1938: Arkadi Berdichevsky, Jon Utley’s father 1965: John Harris, white anti-apartheid martyr

1856: William Bousfield, Calcraft’d

March 31st, 2010 Headsman

Until the very end of public hanging in 1868 and thereafter in prisons, hangmen were unreliable executioners…

In nearly every year the grim chronicle of bungled executions and lackadaisical hangmen was extended … [William] Calcraft the hangman simply miscalculated the drops required to effect a speedy death. In office since 1829, Calcraft was ‘a mild-mannered man of simple tastes, much given to angling in the New River, and a devoted rabbit fancier’. Nice to rabbits, he had a casual way with people. He hanged them like dogs, it was said. Another dismal apotheosis was reached in the Newgate execution of William Bousfield in 1856. The night before his execution Bousfield* tried to kill himself in his condemned cell by throwing himself into the fire; next morning [March 31, 1856] he had to be carried to the scaffold swathed in bandages. Calcraft was nervous; he had received a letter threatening his assassination. He pulled the bolt to let the drop fall and disappeared hastily into the prison. Astonishingly, Bousfield drew himself up and lodged his feet on the side of the drop. Pushed off by a turnkey, he again found the side of the drop; and yet again. He was defeated only when Calcraft was summoned back to drag on his legs and ‘the strangulation was completed’. In front of an angry crowd, Bousfield gurgled his way to death as church bells rang to celebrate the end of the Crimean War.

After this debacle, they started pinioning the prisoners’ legs to prevent them getting a foothold on the scaffold, removing any hope of preservation to the inscrutable hand of Providence.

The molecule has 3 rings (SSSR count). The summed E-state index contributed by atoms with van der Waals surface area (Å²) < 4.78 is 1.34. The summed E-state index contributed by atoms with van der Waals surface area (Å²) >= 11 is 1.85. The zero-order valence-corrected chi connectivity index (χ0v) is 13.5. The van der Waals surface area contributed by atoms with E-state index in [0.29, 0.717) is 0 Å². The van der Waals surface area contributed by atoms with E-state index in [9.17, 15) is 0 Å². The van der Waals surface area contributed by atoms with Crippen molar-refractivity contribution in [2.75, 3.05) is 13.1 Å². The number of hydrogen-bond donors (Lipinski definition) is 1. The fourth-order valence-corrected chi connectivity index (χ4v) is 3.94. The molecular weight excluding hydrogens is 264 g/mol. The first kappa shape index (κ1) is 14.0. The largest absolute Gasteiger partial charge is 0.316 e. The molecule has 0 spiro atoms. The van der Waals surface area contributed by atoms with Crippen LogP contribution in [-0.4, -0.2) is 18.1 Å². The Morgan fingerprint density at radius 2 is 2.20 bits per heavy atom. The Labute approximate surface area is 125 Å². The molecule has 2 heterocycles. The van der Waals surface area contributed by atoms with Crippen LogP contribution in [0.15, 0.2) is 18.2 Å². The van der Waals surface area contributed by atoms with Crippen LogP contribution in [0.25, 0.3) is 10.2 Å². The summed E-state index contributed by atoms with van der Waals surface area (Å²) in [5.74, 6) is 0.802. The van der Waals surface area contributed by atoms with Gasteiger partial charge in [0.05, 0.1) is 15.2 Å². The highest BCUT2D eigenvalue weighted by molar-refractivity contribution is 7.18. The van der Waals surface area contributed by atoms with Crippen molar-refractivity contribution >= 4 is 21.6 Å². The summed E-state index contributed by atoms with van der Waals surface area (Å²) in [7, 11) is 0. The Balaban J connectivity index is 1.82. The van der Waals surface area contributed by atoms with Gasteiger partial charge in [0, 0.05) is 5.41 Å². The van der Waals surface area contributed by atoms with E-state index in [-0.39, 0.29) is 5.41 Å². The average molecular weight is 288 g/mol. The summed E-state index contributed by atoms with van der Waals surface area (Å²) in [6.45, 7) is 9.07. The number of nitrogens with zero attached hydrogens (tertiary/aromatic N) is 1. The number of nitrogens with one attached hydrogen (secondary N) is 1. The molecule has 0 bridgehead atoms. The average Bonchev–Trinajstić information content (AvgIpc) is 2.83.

* Charles Dickens scribbled a few rambling thoughts on the subject of Bousfield’s trial.

On this day..

Entry Filed under: 19th Century,Botched Executions,Capital Punishment,Common Criminals,Crime,Death Penalty,England,Execution,Hanged,Murder,Public Executions

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4 thoughts on “1856: William Bousfield, Calcraft’d”

  1. Jim Bannister says:

    Response to 1856 William Bousfield, Calcraft’d
    I too am interested in the address of no 4 D’Arblay Street.

    Briefly my interest is in family history and in the years of 1850. 4 D’Arblay Street was named no. 4 Portland Street.

    In 1851 the census shows my great, great grandad Thomas II was living at this dwelling in 1852 my great grandad thomas james bannister was born there.
    I do have a little more information on Thomas II occupation should you be interested.
    Jim Bannister

    1. m. bousfield says:

      Dear Jim, Sorry it has taken me so long to get in touch with you (4 years ?), but I suppose better late than never. News to date, book on William Bousfield – executed 1856 for murder – has now been offered for publication; however, I am always on look-out for new information.
      Please contact me at:- Well Cottage, 3 Goose Green, Broadbridge Heath Road, Warnham, Nr Horsham, RH12 3RS.

  2. m. bousfield says:

    The subject of William Bousfield’s execution is one which I am researching at present – and I am currently in contact with the present owners of the premises where Bousfield and his family were living, prior to his execution.
    As it happened, when I first made contact with the present owners of 4 D’Arblay Street – they were unaware that anything unpleasent had happened back in 1856.

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